A friend of mine sent me a link to a heart-warming TED presentation yesterday which got me thinking on tribalism and the longing to belong. The talk was given by a talented South African wildlife activist and storyteller named Boyd Varty. Boyd touched on the uniquely African concept called “ubuntu,” which is defined as “I am, because of you” and made a compelling case for living life more compassionately and empathetically.
Human beings are driven by the longing to belong. We organize ourselves in groups of all shapes and sizes, while proudly donning logos and bumper stickers which note our various affiliations. We group ourselves into families, communities, nations, and so on, and these groups are then transformed into a statement of identity, such as: “I am an American,” “I am a Michigan Wolverine,” “I am a musician” or “I am a Christian.”
What we often fail to realize in our obsessive compulsive tribalism is that we are not just human, with human traits, interests and persuasions that can be categorized into different groups. We are much more than that. We are human beings, that is, eternal beings clothed in fleeting human form. Every man, woman and child shares a common heritage in this sense.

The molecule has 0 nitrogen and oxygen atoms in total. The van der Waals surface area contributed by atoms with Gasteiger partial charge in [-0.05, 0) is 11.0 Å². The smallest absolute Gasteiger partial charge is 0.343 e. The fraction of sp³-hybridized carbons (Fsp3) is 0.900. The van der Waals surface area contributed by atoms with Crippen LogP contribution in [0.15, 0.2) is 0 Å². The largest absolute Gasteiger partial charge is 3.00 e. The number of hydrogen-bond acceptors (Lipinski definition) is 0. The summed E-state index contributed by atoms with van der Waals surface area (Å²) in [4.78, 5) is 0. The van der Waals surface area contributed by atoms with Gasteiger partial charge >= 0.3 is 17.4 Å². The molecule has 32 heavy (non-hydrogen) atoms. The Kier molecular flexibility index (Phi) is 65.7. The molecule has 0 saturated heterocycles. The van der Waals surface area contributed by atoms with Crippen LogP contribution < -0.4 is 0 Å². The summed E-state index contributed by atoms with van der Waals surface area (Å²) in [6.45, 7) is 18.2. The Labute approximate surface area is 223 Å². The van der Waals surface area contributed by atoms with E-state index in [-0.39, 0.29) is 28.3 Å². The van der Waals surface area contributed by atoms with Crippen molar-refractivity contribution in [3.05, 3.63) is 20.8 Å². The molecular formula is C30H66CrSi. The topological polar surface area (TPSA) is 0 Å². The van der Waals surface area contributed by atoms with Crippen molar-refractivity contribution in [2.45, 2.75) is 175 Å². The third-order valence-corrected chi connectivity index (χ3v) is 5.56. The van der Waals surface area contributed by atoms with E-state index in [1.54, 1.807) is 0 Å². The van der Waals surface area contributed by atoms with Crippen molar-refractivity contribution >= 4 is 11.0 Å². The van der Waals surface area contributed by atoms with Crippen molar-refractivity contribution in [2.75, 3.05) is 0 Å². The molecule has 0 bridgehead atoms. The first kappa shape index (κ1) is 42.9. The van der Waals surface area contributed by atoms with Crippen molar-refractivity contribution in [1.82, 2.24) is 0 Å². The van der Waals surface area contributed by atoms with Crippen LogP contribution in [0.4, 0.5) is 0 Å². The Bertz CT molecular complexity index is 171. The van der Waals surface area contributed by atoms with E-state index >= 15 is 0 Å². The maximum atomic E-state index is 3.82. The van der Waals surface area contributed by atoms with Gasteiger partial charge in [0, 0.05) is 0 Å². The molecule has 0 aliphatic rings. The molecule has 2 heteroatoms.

We are creators. How did Sting put it? “We are spirits in a material world.” We’re not here to divvy up the earth and all that dwells therein. To do so simply reveals a profound ignorance of our connectedness to one another and to all things. When we forget this basic truth, we’re left with no other option but to fight over the apparently limited resources in the world around us, while padding our bunkers with as many like-minded people as possible.
There is a certain pride and comfort which attends the small groups we form around ourselves and I suppose they are valuable to the degree that they serve as symbols of the larger pattern of connection, but life doesn’t have to be so limited, so broken up into little pieces.
I hope you enjoy Boyd’s talk as much as I did. Here is the link: